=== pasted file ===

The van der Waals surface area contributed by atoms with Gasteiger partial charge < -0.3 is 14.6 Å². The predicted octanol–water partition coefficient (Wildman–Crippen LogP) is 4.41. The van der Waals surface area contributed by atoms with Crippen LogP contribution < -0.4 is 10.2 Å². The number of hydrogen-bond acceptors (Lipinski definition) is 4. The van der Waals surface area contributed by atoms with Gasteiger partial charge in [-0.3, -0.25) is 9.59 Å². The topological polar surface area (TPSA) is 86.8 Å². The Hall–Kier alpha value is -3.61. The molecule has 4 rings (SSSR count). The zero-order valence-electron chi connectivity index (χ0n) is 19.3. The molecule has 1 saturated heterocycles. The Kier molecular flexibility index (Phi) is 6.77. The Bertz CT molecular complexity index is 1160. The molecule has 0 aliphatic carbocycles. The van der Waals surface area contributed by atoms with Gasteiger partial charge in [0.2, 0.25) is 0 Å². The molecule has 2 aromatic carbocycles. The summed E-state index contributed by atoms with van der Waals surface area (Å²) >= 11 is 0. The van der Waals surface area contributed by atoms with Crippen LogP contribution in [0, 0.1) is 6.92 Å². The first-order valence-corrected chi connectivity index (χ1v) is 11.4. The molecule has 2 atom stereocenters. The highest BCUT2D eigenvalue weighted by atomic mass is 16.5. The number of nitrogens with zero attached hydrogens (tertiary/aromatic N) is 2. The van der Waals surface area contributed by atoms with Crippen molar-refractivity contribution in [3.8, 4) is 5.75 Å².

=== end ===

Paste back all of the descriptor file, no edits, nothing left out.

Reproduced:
The van der Waals surface area contributed by atoms with Gasteiger partial charge < -0.3 is 14.6 Å². The predicted octanol–water partition coefficient (Wildman–Crippen LogP) is 4.41. The van der Waals surface area contributed by atoms with Crippen LogP contribution < -0.4 is 10.2 Å². The number of hydrogen-bond acceptors (Lipinski definition) is 4. The van der Waals surface area contributed by atoms with Gasteiger partial charge in [-0.3, -0.25) is 9.59 Å². The topological polar surface area (TPSA) is 86.8 Å². The Hall–Kier alpha value is -3.61. The molecule has 4 rings (SSSR count). The zero-order valence-electron chi connectivity index (χ0n) is 19.3. The molecule has 1 saturated heterocycles. The Kier molecular flexibility index (Phi) is 6.77. The Bertz CT molecular complexity index is 1160. The molecule has 0 aliphatic carbocycles. The van der Waals surface area contributed by atoms with Gasteiger partial charge in [0.2, 0.25) is 0 Å². The molecule has 2 aromatic carbocycles. The summed E-state index contributed by atoms with van der Waals surface area (Å²) >= 11 is 0. The van der Waals surface area contributed by atoms with Crippen LogP contribution in [0, 0.1) is 6.92 Å². The first-order valence-corrected chi connectivity index (χ1v) is 11.4. The molecule has 2 atom stereocenters. The highest BCUT2D eigenvalue weighted by atomic mass is 16.5. The number of nitrogens with zero attached hydrogens (tertiary/aromatic N) is 2. The van der Waals surface area contributed by atoms with Crippen molar-refractivity contribution in [3.8, 4) is 5.75 Å².